Within the framework of the PfP Partnership Work Programme, the Swiss Government, through the Federal Department of Defence, Civil Protection and Sport (DDPS), has the honour to invite qualified representatives from all PfP Partner States to the above-mentioned course on Ammunition Storage.
The aim of the course is to introduce students to the basic principles of ammunition storage area (ASA) safety and security in accordance with International Ammunition Technical Guidelines (IATG). It is open to officers, NCOs and civilian MoD and MFA staff who are involved in ammunition storage and handling at practitioner level.
The course will lay the foundations of good ammunition storage and provide advice on how to run an ASA on a day-to-day basis. It is a beginners’ course and will give an introduction to ammunition and explosives before going through some of the steps required ensuring a safe and efficient ASA. Those applying for this course should have little or no knowledge of ammunition and its storage but should have need of this information for a future role. At the end of the course students will be aware of how to identify unsafe practices, and breaches of IATG storage guidelines.
Ammunition storage area safety
Aging, excess, and unstable stockpiles of conventional ammunition pose dual threats of illicit proliferation and accidental explosion, which could cause humanitarian disasters and destabilize individual countries or complete regions. There is an increasing awareness that many people are at risk of being killed or injured due to poorly maintained or unsecured ammunition. This is not only ammunition which has been fired in conflict or training and has failed to function; but also ammunition stocks which are vulnerable to sabotage, theft, fire and explosion due to poor management or degradation. Poor handling and storage can result in explosions involving tons of ammunition, often in areas surrounded by dense populations. The GICHD is developing a pro-active, coordinated approach to secure and maintain stocks of ammunition, to destroy surplus stock and to segregate and destroy those stocks, which are in an unsafe condition. The ultimate aim of the GICHD is to assist states in applying good ammunition safety management practices to all their ammunition stocks and facilities, reducing the potential for explosions in ASAs and thereby reducing the risk to the civil population.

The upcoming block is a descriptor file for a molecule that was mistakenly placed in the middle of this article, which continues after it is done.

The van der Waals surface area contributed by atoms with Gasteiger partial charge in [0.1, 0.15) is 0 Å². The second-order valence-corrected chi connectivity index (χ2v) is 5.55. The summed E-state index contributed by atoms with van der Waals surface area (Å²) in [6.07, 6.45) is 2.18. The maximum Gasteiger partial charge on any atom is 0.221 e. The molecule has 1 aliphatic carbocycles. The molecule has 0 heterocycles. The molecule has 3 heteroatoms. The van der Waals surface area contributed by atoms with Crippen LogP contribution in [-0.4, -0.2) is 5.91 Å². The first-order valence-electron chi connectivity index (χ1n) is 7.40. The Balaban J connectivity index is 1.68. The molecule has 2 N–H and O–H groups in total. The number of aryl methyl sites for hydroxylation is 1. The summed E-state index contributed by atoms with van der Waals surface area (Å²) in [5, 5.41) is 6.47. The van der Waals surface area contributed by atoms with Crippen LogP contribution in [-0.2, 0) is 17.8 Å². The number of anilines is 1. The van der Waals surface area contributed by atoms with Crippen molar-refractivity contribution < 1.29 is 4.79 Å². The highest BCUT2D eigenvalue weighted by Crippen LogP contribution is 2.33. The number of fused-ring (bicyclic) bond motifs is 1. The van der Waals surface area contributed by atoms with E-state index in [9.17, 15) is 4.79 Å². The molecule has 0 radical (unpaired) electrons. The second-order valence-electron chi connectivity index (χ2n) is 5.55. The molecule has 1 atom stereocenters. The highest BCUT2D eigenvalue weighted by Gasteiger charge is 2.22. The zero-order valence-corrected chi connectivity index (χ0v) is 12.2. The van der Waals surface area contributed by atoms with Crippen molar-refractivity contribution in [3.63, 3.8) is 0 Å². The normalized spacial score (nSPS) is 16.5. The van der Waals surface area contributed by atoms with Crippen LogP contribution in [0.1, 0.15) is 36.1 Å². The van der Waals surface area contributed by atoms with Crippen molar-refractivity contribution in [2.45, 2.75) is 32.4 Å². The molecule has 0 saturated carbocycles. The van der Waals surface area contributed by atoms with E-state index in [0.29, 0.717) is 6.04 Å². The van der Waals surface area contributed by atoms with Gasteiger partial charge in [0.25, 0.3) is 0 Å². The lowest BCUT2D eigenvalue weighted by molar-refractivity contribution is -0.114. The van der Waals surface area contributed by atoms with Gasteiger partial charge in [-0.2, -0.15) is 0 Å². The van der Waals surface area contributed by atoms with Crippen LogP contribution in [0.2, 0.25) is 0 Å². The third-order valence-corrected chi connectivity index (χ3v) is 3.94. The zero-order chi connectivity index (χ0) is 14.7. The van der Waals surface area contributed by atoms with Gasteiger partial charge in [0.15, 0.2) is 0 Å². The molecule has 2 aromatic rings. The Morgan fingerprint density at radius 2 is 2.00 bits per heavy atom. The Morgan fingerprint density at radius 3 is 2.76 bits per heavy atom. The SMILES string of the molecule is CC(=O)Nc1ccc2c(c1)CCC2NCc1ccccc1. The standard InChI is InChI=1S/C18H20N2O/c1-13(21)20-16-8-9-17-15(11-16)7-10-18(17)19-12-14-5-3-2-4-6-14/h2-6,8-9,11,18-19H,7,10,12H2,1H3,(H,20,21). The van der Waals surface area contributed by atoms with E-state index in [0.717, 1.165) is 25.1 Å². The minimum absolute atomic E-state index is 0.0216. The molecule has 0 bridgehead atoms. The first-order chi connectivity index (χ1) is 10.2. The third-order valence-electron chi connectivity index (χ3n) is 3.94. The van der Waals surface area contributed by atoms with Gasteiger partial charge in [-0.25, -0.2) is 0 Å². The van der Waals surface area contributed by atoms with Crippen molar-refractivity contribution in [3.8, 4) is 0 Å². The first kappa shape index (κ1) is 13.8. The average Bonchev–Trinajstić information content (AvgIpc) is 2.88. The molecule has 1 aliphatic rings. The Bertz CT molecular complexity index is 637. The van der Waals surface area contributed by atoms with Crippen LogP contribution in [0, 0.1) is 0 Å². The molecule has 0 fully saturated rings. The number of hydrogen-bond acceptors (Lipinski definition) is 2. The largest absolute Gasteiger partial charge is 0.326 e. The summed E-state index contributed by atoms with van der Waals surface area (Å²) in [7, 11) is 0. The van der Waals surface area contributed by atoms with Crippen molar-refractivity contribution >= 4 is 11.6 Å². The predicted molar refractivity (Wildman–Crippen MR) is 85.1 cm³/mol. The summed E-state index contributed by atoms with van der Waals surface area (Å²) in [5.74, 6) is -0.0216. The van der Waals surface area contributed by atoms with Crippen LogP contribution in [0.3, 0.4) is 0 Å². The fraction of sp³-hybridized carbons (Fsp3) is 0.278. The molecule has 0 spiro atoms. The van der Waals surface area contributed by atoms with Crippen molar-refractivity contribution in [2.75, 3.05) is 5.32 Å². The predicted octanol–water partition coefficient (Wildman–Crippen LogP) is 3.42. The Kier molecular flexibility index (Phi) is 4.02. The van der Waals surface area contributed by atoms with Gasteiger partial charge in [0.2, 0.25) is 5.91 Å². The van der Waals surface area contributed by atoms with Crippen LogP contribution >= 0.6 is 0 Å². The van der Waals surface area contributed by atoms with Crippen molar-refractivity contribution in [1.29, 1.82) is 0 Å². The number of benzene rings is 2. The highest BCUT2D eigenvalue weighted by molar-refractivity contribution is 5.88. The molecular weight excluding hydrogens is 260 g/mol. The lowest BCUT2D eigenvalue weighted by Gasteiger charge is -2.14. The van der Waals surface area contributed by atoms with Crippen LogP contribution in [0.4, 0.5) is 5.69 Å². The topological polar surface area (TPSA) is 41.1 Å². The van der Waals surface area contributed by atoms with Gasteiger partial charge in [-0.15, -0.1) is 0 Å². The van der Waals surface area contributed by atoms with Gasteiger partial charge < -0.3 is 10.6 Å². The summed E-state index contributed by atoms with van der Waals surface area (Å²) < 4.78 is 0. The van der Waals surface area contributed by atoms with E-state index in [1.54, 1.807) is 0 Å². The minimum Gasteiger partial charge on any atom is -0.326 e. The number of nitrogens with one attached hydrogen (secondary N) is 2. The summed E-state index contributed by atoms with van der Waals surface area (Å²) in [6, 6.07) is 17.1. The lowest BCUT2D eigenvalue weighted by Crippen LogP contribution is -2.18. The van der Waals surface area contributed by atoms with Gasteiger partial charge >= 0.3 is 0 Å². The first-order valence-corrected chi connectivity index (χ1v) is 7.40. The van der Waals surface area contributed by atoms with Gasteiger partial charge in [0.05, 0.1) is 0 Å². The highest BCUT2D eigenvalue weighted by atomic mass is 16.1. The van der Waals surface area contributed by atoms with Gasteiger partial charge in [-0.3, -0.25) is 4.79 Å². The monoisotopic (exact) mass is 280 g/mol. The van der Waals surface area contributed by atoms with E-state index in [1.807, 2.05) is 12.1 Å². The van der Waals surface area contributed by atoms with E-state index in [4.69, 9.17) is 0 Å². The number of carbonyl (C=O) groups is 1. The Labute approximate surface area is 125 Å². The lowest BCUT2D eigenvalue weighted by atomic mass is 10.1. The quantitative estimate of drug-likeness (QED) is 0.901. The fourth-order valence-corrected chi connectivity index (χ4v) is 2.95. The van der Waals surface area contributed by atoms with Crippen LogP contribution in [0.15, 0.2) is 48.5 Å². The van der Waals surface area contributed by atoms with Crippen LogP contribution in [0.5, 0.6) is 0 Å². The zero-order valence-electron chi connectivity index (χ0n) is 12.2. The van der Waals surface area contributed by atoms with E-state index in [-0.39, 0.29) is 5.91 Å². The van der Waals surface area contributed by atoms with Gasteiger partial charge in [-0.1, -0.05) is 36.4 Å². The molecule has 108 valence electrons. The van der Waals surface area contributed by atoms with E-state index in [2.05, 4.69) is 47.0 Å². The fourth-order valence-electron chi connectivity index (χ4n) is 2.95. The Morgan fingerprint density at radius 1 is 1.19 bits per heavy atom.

Ammunition storage area operations
Once ammunition is correctly stored and under an effective ammunition management regime in permanent, IATG Risk Reduction Process Level 1, 2 or 3 facilities it needs day-to-day management. This course will raise students’ awareness of how to correctly store and handle ammunition, how to maintain an ASA and what to do to ensure the ASA is safe and secure. Explosive Storehouse (ESH) inspections, grounds maintenance, fire prevention/reaction and security are all elements of management, which if overlooked, can have disastrous consequences. The catastrophic effects of an explosion in an ASA cannot be overstated – many deaths and injuries can occur, in addition to the damage caused to local structures and the potential disruption of the infrastructure of the whole region.
Participation in this course does not require previous experience with mine ASM or mine action. It does however require the active participation of students during the training.
In addition, participants should possess:
- a standard computer knowledge
- an excellent knowledge of English, both spoken and written.
The Swiss Government will cover participant expenses for food (lunch) and accommodation while in Spiez (5 September 2016, date of arrival to 9 September 2016, latest date of departure).
It is imperative that applicants wishing subsidies for transportation get in touch with the GICHD as soon as possible, before making any arrangements, and not later than the application deadline.